- #1

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[tex]

X^2 = 0\quad\implies\quad \textrm{Tr}(X)=0?

[/tex]

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- Thread starter jostpuur
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- #1

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- 18

[tex]

X^2 = 0\quad\implies\quad \textrm{Tr}(X)=0?

[/tex]

- #2

Hurkyl

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Sounds plausible. Doesn't it follow immediately from putting X into a normal form, or from computing its generalized eigenvalues?

[tex]

X^2 = 0\quad\implies\quad \textrm{Tr}(X)=0?

[/tex]

- #3

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[tex]

\sum_{k=1}^n X_{ik} X_{kj} = 0\quad\forall i,j

[/tex]

implies

[tex]

0=\sum_{k=1}^n X_{ik} X_{ki} = X_{ii}^2\quad\forall i

[/tex]

- #4

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My hunch is that you could take advantage of higher powers of X being zero to say that

[tex]X^n = 0, n \geq 2 \Rightarrow[/tex]

[tex]e^X = I + X[/tex]

and then if you could argue that

[tex]\det (I + X) = 1[/tex]

then

[tex]\det (e^X) = 1[/tex]

but

[tex]\det (e^X) = e^{(\textup{tr} X)}[/tex]

which would imply that

[tex]e^{(\textup{tr} X)} = 1 \Rightarrow \textup{tr} X = 0[/tex]

but I'm missing the crucial step, so I guess it's no good. It's an interesting problem and I'll follow this thread to see if anyone posts the solution.

- #5

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This got settled already. We don't need to assume that X is upper triangular in the beginning, because there is a theorem that says that for any matrix there is a coordinate transformation that transforms the matrix into the Jordan normal form, http://en.wikipedia.org/wiki/Jordan_normal_form (edit: hmhm... although it could be that the transform involves complex numbers...). The Jordan normal form is a special case of upper triangular matrices, so if the claim is true for them, its all done.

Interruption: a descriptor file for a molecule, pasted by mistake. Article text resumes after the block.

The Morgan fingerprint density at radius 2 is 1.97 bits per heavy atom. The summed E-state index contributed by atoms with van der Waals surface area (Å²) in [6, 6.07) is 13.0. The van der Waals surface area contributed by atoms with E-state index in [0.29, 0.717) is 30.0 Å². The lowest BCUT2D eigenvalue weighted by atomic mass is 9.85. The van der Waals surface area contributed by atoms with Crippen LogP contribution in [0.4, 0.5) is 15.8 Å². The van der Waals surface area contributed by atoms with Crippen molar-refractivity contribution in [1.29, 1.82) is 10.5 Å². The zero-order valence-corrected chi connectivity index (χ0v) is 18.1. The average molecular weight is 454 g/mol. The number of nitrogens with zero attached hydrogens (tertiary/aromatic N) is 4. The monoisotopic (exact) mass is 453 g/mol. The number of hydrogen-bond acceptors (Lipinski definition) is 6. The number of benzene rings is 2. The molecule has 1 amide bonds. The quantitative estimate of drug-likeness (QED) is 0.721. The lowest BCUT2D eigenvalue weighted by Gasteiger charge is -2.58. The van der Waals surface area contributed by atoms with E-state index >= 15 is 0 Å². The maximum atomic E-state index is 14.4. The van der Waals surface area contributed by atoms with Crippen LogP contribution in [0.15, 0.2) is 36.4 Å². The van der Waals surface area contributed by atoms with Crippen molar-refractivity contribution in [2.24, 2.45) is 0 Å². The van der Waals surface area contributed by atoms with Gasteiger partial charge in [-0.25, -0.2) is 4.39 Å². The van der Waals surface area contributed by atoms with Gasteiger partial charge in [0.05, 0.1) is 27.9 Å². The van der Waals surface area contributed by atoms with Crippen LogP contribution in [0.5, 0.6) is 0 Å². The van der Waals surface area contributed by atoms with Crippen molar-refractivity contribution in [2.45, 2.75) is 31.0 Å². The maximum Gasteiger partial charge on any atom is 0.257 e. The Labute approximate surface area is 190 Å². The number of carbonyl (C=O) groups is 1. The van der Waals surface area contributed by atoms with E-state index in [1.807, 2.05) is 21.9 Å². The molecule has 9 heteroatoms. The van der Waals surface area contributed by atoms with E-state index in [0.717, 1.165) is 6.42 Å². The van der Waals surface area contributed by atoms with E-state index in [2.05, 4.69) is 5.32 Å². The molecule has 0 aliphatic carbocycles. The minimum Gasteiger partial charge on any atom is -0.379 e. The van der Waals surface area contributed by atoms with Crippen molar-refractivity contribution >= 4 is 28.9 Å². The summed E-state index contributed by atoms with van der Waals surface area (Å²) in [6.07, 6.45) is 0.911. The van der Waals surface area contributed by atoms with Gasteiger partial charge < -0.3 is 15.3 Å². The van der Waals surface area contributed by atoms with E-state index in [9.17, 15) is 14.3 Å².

Actually the proof (the one I know) of the formula [tex]\textrm{det}(e^X) = e^{\textrm{Tr}(X)}[/tex] uses the fact that we can choose a basis so that X is upper triangular. I'm not fully sure what you were doing, but I believe that if you could make your idea work, it would probably still be using the same underlying facts.

Actually the proof (the one I know) of the formula [tex]\textrm{det}(e^X) = e^{\textrm{Tr}(X)}[/tex] uses the fact that we can choose a basis so that X is upper triangular. I'm not fully sure what you were doing, but I believe that if you could make your idea work, it would probably still be using the same underlying facts.

Last edited:

- #6

matt grime

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- #7

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Okey, no need for change of basis if you know lot of linear algebra! :surprised I think I'll skip the proof of Cayley-Hamilton theorem for now, http://en.wikipedia.org/wiki/Cayley–Hamilton_theorem, because it looks too unpleasant.

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- #8

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wait a minute... why is the constant term of the characteristic polynomial plus or minus the trace?

For example [tex]\textrm{tr}(1_{2\times 2})=2[/tex], but

[tex]

\textrm{det}(1_{2\times 2}-\lambda) = \lambda^2 - 2\lambda + 1

[/tex]

For example [tex]\textrm{tr}(1_{2\times 2})=2[/tex], but

[tex]

\textrm{det}(1_{2\times 2}-\lambda) = \lambda^2 - 2\lambda + 1

[/tex]

Last edited:

- #9

matt grime

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http://en.wikipedia.org/wiki/Nilpotent_matrix

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